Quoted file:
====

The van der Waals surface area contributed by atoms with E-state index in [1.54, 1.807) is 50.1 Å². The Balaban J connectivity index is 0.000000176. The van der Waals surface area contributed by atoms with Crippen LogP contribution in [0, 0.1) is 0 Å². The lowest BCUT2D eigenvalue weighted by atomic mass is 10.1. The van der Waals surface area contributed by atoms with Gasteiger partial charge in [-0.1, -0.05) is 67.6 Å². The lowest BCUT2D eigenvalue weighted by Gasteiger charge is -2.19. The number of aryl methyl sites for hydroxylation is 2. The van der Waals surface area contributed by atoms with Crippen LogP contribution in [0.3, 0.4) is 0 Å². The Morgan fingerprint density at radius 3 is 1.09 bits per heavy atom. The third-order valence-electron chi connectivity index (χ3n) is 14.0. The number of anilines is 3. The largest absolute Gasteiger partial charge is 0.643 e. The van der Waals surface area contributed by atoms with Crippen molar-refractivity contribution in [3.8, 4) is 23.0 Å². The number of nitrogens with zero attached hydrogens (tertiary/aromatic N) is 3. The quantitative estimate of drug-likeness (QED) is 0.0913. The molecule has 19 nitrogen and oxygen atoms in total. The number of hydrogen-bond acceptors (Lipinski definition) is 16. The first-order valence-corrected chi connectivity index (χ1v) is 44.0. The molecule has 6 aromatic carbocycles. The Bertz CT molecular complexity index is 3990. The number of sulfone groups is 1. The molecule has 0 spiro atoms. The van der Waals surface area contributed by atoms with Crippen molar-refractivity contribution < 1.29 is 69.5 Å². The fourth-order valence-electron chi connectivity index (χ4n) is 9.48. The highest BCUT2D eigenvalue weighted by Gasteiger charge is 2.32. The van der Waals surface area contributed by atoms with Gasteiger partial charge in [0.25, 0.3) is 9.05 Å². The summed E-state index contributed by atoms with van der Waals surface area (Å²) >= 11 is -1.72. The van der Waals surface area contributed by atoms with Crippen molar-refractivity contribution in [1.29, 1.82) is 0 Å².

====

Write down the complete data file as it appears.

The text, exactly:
The van der Waals surface area contributed by atoms with E-state index in [1.54, 1.807) is 50.1 Å². The Balaban J connectivity index is 0.000000176. The van der Waals surface area contributed by atoms with Crippen LogP contribution in [0, 0.1) is 0 Å². The lowest BCUT2D eigenvalue weighted by atomic mass is 10.1. The van der Waals surface area contributed by atoms with Gasteiger partial charge in [-0.1, -0.05) is 67.6 Å². The lowest BCUT2D eigenvalue weighted by Gasteiger charge is -2.19. The number of aryl methyl sites for hydroxylation is 2. The van der Waals surface area contributed by atoms with Crippen LogP contribution in [0.3, 0.4) is 0 Å². The Morgan fingerprint density at radius 3 is 1.09 bits per heavy atom. The third-order valence-electron chi connectivity index (χ3n) is 14.0. The number of anilines is 3. The largest absolute Gasteiger partial charge is 0.643 e. The van der Waals surface area contributed by atoms with Crippen molar-refractivity contribution in [3.8, 4) is 23.0 Å². The number of nitrogens with zero attached hydrogens (tertiary/aromatic N) is 3. The quantitative estimate of drug-likeness (QED) is 0.0913. The molecule has 19 nitrogen and oxygen atoms in total. The number of hydrogen-bond acceptors (Lipinski definition) is 16. The first-order valence-corrected chi connectivity index (χ1v) is 44.0. The molecule has 6 aromatic carbocycles. The Bertz CT molecular complexity index is 3990. The number of sulfone groups is 1. The molecule has 0 spiro atoms. The van der Waals surface area contributed by atoms with Crippen molar-refractivity contribution < 1.29 is 69.5 Å². The fourth-order valence-electron chi connectivity index (χ4n) is 9.48. The highest BCUT2D eigenvalue weighted by Gasteiger charge is 2.32. The van der Waals surface area contributed by atoms with Gasteiger partial charge in [0.25, 0.3) is 9.05 Å². The summed E-state index contributed by atoms with van der Waals surface area (Å²) >= 11 is -1.72. The van der Waals surface area contributed by atoms with Crippen molar-refractivity contribution in [1.29, 1.82) is 0 Å².